2018 Canadian Electrical Code Changes – Resistor Monitoring
In 2018, the Canadian Electrical Code (C22.1-18) introduced measures in section 10-302 to ensure that all neutral grounding resistors are continuously monitored for open and short conditions, something commonly referred to as “Resistor Monitoring”.
Here is an excerpt of the section:
The integrity of an impedance grounded system shall be monitored, and the system shall have an audible or visual alarm that corresponds to the occurrence of
- a ground fault on current-carrying conductors, including the neutral conductor where line-to neutral loads are served;
- a ground fault on the conductor connecting the impedance grounding device to the source; and
- a loss of continuity of the impedance grounding circuit from the system source through the impedance grounding device to the grounded non-current-carrying conductive parts of the electrical system.
Most NGR monitoring relays on the market are compliant with the open circuit detection requirement, but only two relays are compliant with the short circuit requirement.
A sensing resistor or coupling device is normally used to monitor the neutral path to ensure the NGR is not in an open condition. When a short condition is present, the NGR path has a parallel path. As a result, the sensing resistor current still has a full path, even though the NGR is in a short condition. This can result in a false sense of safety. If a ground fault were to happen, the resistor would fail and the ground fault would be uncontrolled, causing the destruction of equipment and potential injury or death to personnel.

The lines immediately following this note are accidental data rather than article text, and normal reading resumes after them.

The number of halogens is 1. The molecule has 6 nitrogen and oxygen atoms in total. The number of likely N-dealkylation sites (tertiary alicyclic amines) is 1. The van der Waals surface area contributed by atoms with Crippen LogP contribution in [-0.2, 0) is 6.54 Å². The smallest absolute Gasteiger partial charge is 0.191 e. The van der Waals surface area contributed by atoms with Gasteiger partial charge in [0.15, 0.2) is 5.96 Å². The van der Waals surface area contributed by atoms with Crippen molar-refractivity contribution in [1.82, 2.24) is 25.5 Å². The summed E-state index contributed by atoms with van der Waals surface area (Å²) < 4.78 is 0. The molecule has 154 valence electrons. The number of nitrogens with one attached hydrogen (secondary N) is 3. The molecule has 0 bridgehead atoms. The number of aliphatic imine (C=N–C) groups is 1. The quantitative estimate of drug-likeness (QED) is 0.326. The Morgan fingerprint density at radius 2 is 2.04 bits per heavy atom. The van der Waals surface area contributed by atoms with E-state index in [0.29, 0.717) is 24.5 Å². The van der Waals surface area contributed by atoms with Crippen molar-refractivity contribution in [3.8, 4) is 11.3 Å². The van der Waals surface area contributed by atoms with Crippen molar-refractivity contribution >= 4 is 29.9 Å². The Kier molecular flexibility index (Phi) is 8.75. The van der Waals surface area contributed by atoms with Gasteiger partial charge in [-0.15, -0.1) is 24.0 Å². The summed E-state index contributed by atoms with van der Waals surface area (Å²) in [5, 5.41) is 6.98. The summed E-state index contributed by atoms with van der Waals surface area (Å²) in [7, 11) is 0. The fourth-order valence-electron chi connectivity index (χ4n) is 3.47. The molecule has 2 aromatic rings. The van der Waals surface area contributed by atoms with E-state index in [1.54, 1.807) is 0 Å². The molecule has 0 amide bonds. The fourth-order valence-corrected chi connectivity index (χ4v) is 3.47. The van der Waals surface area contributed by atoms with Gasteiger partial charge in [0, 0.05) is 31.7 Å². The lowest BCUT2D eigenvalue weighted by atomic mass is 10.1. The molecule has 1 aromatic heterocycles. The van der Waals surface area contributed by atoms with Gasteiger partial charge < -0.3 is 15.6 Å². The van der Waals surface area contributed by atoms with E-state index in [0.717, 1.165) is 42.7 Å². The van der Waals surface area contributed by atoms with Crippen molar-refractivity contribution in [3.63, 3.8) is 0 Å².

As a user or customer of NGRs, you must be aware which ground fault relays support short condition monitoring and which do not.
The method of short circuit detection deployed by the i-Gard Sigma is based on measuring the leakage current present in the system, as described by i-Gard documentation in the SIGMA manual.
In a balanced power system under normal operating conditions, there is little to no leakage current present and as such, the Sigma would fail to detect short circuits reliably. The Sigma cannot be relied upon to trip in a shorted-NGR condition, as required by the Code. This may also cause false trips, which may leave systems out of service temporarily when there is no true fault.
The SE-325 requires the use of a sensing resistor to detect open circuit NGR’s but does not have any capability to monitor for short circuits.
The RC48N requires the use of a coupling device to detect open circuit NGR’s but does not have any capability to monitor short circuits.